HALIFAX — Canadian and American rescuers are describing a tightly choreographed effort in heaving Atlantic seas that saved 31 seafarers early Wednesday before an offshore scallop dragger sank off Nova Scotia. The hoisting of the crew aboard the 39-metre FV Atlantic Destiny onto helicopters began late Tuesday night and extended into the next morning after the ship caught fire at sea south of Yarmouth, N.S. Lt.-Cmdr. Edward Forys, commander of a United States Coast Guard fixed-wing aircraft that flew above the scene, outlined the close co-operation of the two countries in the frightening seas. "It (the Atlantic Destiny) was taking on water when we arrived and they didn't have any power or ability to steer," Forys said Wednesday in an interview from the coast guard base in Cape Cod, Mass. "So they were bobbing in the water and it was imperative we started to get people off that ship." He estimated that winds were gusting from the northwest at more than 90 kilometres per hour, with sea swells of between five to seven metres pitching the stricken ship up and down as the hoists were lowered. The lieutenant-commander said that at first, Canadian Forces CH-149 Cormorant helicopter lowered two of its search and rescue technicians on board the floundering vessel. He said the Cormorant carried out the first hoists, followed by lifts conducted by two American Jayhawk helicopters, with a total of 27 people brought into the rescue aircraft. The 43-year-old officer said it was the most hoists during one incident he's witnessed in his 13-year career with the coast guard. Each time the basket came down to lift up crew, the two Canadian search and rescue technicians on board would help them strap in, as the teams from the two countries communicated by radio and international hand signals, Forys said. As this was going on, the American and Canadian fixed-wing aircraft were relaying information from the helicopters back to command centres on shore to provide updates on the condition of the survivors and indicate where they needed to be taken. Lt.-Cmdr. Brian Owens of the search and rescue co-ordination centre in Halifax, confirmed the Atlantic Destiny sank at 10:36 a.m. Wednesday morning after succumbing to damage it sustained in the fire. Owens said 27 crew members were taken to Yarmouth by the three helicopter crews during the night, where they received medical attention, food and accommodations. The remaining crew members, as well as two search and rescue technicians who were on board, were transferred at about 8 a.m. from the fishing vessel to the Canadian Coast Guard ship Cape Roger, Owens said, adding that they were on their way to shore on Wednesday afternoon. The rescue co-ordination centre said it had received a call from the ship around 8 p.m. Tuesday night reporting there was a fire on board and that it had lost power and was taking on water as it drifted in the rough seas and powerful winds. Ocean Choice, the owner of the ship, said other offshore fishing vessels, including the Cape LaHave, Maude Adams and the Atlantic Protector, took part in the rescue effort. "They're professional seamen and we have an experienced captain and crew members that handled this incredibly well," Ocean Choice CEO Martin Sullivan said in an interview Wednesday. “The collective efforts of our crew and all those who came to assist the crew and the vessel resulted in the best possible outcome for this situation,” Blaine Sullivan, the president of Ocean Choice, said in a statement. “We are sincerely thankful to everyone that helped ensure that every single crew member is safe and accounted for.” Ocean Choice said an investigation into what caused the fire will begin in the coming days, adding that no injuries were reported as a result of the fire. The company said the Atlantic Destiny, one of six of its offshore fishing vessels, harvests and freezes sea scallops. Its home port is Riverport, N.S. The Atlantic Destiny was involved in a similar incident in 2017 when its main engine broke down, causing a blackout on the ship while it was southwest of Nova Scotia. No injuries were reported. Martin Sullivan said the trawler had a major overhaul about a year ago and the ship was signed off by a classification society, which inspects and certifies vessels on behalf of Transport Canada. Meanwhile, Forys said the teams returning from the international rescue were tired but satisfied by Wednesday's outcome. "This is a major case," the lieutenant-commander said. "This is one of the search and rescue cases you'll remember." This report by The Canadian Press was first published March 3, 2021. — With files from Sarah Smellie in St. John's, N.L. — — — This story was produced with the financial assistance of the Facebook and Canadian Press News Fellowship. Michael Tutton and Danielle Edwards, The Canadian Press
Legislators in more than 20 states have introduced bills this year that would ban transgender girls from competing on girls’ sports teams in public high schools. Yet in almost every case, sponsors cannot cite a single instance in their own state or region where such participation has caused problems. The Associated Press reached out to two dozen state lawmakers sponsoring such measures around the country as well as the conservative groups supporting them and found only a few times it’s been an issue among the hundreds of thousands of American teenagers who play high school sports. In South Carolina, for example, Rep. Ashley Trantham said she knew of no transgender athletes competing in the state and was proposing a ban to prevent possible problems in the future. Otherwise, she said during a recent hearing, “the next generation of female athletes in South Carolina may not have a chance to excel." In Tennessee, House Speaker Cameron Sexton conceded there may not actually be transgender students now participating in middle and high school sports; he said a bill was necessary so the state could be “proactive.” Some lawmakers didn't respond to AP's queries. Others in places like Mississippi and Montana largely brushed aside the question or pointed to a pair of runners in Connecticut. Between 2017 and 2019, transgender sprinters Terry Miller and Andraya Yearwood combined to win 15 championship races, prompting a lawsuit. Supporters of transgender rights say the Connecticut case gets so much attention from conservatives because it’s the only example of its kind. “It’s their Exhibit A, and there’s no Exhibit B -- absolutely none,” said Shannon Minter, legal director of the National Center for Lesbian Rights and a prominent trans-rights attorney. The multiple sports bills, he says, address a threat that doesn’t exist. There’s no authoritative count of how many trans athletes have competed recently in high school or college sports. Neither the NCAA nor most state high school athletic associations collect that data; in the states that do collect it, the numbers are minimal: No more than five students currently in Kansas, nine in Ohio over five years. Transgender adults make up a small portion of the U.S. population, about 1.3 million as of 2016, according to the Williams Institute, a think-tank at the UCLA School of Law that specializes in research on LGBTQ issues. The two dozen bills making their way through state legislatures this year could be devastating for transgender teens who usually get little attention as they compete. In Utah, a 12-year-old transgender girl cried when she heard about the proposal, which would separate her from her friends. She’s far from the tallest girl on her club team, and has worked hard to improve her times but is not a dominant swimmer in her age group, her coach said. “Other than body parts I’ve been a girl my whole life,” she said. The girl and her family spoke with The Associated Press on the condition of anonymity to avoid outing her publicly. Those who object to the growing visibility and rights for transgender people, though, argue new laws are needed to keep the playing field fair for cisgender girls. “When the law does not recognize differences between men and women, we’ve seen that women lose,” said Christiana Holcomb, an attorney for the Alliance Defending Freedom, which filed the Connecticut lawsuit on behalf of four cisgender girls. One of those girls, Chelsea Mitchell, defeated Terry Miller -- the faster of the two trans sprinters -- in their final two races in February 2020 The ADF and others like it are the behind-the-scenes backers of the campaign, offering model legislation and a playbook to promote the bills most of them with common features and even titles, like the Save Women’s Sports Act. When asked for other examples of complaints about middle or high school transgender athletes, ADF and the Family Policy Alliance, cited two: One involved a Hawaii woman who coaches track and filed a complaint last year over a trans girl competing in girls’ volleyball and track. The other involved a cisgender girl in Alaska who defeated a trans sprinter in 2016, then appeared in a Family Policy Alliance video saying the trans girl’s third-place finish was unfair to runners who were further behind. Only one state, Idaho, has enacted a law curtailing trans students’ sports participation, and that 2020 measure is blocked by a court ruling. Chase Strangio, a transgender-rights attorney with the American Civil Liberties Union, notes that in several states with proposed sports bans, lawmakers also are seeking to ban certain gender affirming health care for transgender young people “This is not about sports,” he said. ”It’s a way to attack trans people.” Some states' school athletic organizations already have rules about trans participation in sports: 19 states allow full inclusion of trans athletes; 16 have no clear-cut statewide policy; seven emulate the NCAA's rule by requiring hormone therapy for trans girls; and eight effectively ban trans girls from girls’ teams, according to attorney Asaf Orr of the National Center for Lesbian Rights. Texas is among those with a ban, limiting transgender athletes to teams conforming with the gender on their birth certificate. That policy came under criticism in 2017 and 2018, when trans male Mack Beggs won state titles in girls’ wrestling competitions after he was told he could not compete as a boy. While Beggs, Miller and Yearwood were the focus of news coverage and controversy, trans athletes more commonly compete without any furor -- and with broad acceptance from teammates and competitors. In New Jersey’s Sussex County, trans 14-year-old Rebekah Bruesehoff competes on her middle school field hockey team and hopes to keep playing in high school. "It’s all been positive,” she said. “The coaches have been really helpful.” While New Jersey has a trans-inclusive sports policy, Rebekah is distressed by the proposed bans elsewhere – notably measures that might require girls to verify their gender. “I know what it’s like to have my gender questioned,” Rebekah said. “It’s invasive, embarrassing. I don’t want others to go through that.” The possibility that any athlete could have to undergo tests or examinations to prove their gender was among the reasons that Truman Hamburger, a 17-year-old high school student in North Dakota, showed up at the statehouse to protest a proposed ban. “Once you open up that door on gender policing, that’s not a door you can easily shut,” he said. Sarah Huckman, a 20-year-old sophomore at the University of New Hampshire, ran track and cross country for three years at Kingswood Regional High School in Wolfeboro, New Hampshire, after coming out as trans in 7th grade. Huckman showed great talent in the sprints and hurdles, but was not dominant on a statewide level. In her senior year, she won several events in small and mid-size meets, and had 6th place and 10th place finishes in the Division II indoor state championships. The proposed bans appall her. “It’s so demeaning toward my group of people,” she said. “We’re all human beings. We do sports for the love of it.” ___ Associated Press reporters covering statehouses across the U.S. contributed to this report. David Crary And Lindsay Whitehurst, The Associated Press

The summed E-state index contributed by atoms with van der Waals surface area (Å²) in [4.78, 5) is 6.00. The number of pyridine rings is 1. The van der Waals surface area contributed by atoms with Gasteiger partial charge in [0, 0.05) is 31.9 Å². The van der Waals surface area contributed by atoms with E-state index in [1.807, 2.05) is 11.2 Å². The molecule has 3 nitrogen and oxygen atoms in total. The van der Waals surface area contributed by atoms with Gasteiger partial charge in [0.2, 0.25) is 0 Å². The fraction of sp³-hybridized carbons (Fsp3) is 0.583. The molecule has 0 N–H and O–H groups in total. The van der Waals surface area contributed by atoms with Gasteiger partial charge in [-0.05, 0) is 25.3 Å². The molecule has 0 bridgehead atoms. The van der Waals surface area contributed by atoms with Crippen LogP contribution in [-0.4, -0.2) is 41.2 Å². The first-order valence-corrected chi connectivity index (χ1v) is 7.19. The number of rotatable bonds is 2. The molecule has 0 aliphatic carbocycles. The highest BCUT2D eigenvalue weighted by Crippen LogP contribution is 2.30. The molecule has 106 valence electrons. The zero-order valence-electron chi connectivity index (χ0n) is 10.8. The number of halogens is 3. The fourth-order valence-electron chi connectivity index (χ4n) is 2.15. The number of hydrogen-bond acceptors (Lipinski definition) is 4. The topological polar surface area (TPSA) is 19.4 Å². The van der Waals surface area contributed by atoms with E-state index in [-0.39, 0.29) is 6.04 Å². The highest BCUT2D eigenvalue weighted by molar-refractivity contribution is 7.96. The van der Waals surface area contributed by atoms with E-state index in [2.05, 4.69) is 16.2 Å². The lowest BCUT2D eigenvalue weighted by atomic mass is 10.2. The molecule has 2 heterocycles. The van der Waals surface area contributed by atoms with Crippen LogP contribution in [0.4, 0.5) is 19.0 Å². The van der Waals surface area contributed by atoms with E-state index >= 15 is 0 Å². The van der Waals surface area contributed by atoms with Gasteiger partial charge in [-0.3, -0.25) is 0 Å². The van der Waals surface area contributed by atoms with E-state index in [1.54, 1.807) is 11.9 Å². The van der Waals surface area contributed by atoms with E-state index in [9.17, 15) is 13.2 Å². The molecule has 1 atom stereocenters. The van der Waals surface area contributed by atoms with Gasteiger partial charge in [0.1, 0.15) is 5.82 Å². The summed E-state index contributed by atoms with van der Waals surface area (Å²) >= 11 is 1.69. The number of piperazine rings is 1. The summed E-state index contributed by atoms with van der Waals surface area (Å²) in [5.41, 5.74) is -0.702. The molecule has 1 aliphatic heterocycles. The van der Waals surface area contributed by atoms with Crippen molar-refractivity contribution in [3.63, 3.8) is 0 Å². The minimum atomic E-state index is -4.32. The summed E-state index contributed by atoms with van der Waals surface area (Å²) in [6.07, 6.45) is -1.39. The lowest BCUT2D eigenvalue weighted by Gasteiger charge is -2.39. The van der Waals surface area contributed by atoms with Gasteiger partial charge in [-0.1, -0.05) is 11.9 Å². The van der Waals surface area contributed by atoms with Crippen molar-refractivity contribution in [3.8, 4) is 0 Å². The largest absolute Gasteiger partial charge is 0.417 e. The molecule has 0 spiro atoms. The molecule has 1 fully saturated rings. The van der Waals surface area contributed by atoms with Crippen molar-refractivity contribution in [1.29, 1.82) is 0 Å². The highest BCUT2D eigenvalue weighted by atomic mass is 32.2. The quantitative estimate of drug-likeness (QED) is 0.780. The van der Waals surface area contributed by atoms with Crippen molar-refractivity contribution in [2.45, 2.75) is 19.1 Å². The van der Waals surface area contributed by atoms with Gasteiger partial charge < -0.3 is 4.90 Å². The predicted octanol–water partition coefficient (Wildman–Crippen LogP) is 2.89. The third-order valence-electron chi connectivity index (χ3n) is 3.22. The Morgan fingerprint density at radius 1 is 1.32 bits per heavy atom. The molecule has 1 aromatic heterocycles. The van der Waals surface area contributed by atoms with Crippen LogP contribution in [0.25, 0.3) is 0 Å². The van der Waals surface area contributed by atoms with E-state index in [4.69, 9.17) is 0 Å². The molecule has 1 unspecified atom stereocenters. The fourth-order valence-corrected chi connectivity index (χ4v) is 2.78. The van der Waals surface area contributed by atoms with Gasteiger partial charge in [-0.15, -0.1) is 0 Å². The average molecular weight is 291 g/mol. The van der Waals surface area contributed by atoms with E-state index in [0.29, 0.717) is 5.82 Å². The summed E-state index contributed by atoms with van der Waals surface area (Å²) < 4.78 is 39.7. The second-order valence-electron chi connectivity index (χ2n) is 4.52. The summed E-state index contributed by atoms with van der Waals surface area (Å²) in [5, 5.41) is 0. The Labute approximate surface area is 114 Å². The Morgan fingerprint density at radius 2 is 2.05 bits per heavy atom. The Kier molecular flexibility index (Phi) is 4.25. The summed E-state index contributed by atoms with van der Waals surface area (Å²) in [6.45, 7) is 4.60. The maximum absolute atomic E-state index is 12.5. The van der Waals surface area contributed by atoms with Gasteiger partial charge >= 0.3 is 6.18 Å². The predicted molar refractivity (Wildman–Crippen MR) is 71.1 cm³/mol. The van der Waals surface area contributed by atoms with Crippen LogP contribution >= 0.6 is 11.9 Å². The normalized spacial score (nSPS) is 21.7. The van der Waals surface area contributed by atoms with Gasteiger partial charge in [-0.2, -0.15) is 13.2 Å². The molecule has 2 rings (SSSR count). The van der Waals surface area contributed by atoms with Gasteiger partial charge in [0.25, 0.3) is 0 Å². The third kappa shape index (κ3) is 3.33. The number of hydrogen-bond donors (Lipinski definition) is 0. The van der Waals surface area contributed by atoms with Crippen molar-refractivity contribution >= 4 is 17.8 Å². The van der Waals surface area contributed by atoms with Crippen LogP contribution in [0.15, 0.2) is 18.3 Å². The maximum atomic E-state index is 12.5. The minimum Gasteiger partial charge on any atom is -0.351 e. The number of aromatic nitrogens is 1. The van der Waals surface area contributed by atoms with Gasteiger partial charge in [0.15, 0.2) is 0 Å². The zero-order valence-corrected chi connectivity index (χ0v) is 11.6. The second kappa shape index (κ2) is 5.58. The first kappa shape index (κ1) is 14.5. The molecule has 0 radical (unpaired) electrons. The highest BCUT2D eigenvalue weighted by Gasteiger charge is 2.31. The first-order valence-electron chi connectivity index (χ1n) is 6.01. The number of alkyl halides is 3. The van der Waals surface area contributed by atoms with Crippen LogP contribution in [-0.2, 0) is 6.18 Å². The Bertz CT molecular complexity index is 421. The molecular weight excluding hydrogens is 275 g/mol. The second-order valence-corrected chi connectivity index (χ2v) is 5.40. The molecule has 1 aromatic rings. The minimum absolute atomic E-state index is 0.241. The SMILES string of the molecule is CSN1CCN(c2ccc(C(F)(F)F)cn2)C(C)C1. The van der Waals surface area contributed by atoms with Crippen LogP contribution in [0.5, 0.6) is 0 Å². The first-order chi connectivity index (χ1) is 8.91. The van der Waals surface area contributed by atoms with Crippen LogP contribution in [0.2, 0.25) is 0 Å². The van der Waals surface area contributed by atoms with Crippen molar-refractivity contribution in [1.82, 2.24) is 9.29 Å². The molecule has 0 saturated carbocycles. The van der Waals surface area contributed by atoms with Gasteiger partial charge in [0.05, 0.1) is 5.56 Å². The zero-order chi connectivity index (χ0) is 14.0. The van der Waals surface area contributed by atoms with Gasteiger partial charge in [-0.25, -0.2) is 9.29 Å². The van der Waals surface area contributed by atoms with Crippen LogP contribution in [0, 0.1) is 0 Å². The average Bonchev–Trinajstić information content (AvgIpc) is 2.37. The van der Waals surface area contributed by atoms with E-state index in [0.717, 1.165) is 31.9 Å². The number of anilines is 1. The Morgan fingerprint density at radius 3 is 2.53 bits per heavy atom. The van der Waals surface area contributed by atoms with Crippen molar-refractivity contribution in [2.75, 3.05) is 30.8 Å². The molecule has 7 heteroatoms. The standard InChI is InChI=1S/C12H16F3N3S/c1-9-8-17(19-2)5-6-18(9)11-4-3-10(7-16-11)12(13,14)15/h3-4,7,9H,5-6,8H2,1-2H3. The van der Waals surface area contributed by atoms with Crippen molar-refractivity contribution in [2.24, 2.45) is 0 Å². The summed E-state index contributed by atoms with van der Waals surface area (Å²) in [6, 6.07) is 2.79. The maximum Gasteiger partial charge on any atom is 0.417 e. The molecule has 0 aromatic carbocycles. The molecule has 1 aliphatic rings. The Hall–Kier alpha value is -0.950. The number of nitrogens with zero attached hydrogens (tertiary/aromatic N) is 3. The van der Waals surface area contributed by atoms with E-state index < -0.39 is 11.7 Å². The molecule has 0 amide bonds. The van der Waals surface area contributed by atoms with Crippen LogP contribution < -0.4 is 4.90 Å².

The County of Grande Prairie may provide some emergency funding to community groups that have struggled to raise funds amid COVID restrictions and economic downturn. County reeve Leanne Beaupre said council will consider such requests on a case-by-case basis at future council meetings. “We’ve seen a lot of our organizations, groups and not-for-profits that rely heavily on either fundraising or activities for revenue have not been able to meet their targets,” Beaupre said. “Some of these organizations may end up coming to council looking for help over and above what the provincial and federal governments have put out there.” The prospect of providing emergency funding to community groups arose at a county council committee meeting in late February. Beaupre said council is aware of the community groups’ financial issues because some of the organizations’ members have approached the county. The parks and recreation department has been “approachable” to community organizations, whose members have filled in county staff about these difficulties, she added. Community groups seeking county aid must demonstrate a need and should prepare up-to-date financial statements, Beaupre said. The groups will approach the parks and rec department where the members will fill out questionnaires, she said. County council’s committee of the whole also approved a motion during its Feb. 19 meeting asking community groups to seek federal and provincial grants. Beaupre said some organization members are unaware provincial and federal assistance is available, so council hopes to promote those programs. “We want to make sure they access those programs first before they come to the county,” she said. “Those programs were put in place specifically to help organizations and we want to make sure they take full advantage of that.” The county can provide emergency funding through funds under the 2020 budget allocated to projects that didn’t go forward, Beaupre said. Christine Rawlins, county parks and rec manager, said her department has a surplus of $56,650 in grant funds for emergency requests. Brad Quarin, Local Journalism Initiative Reporter, Town & Country News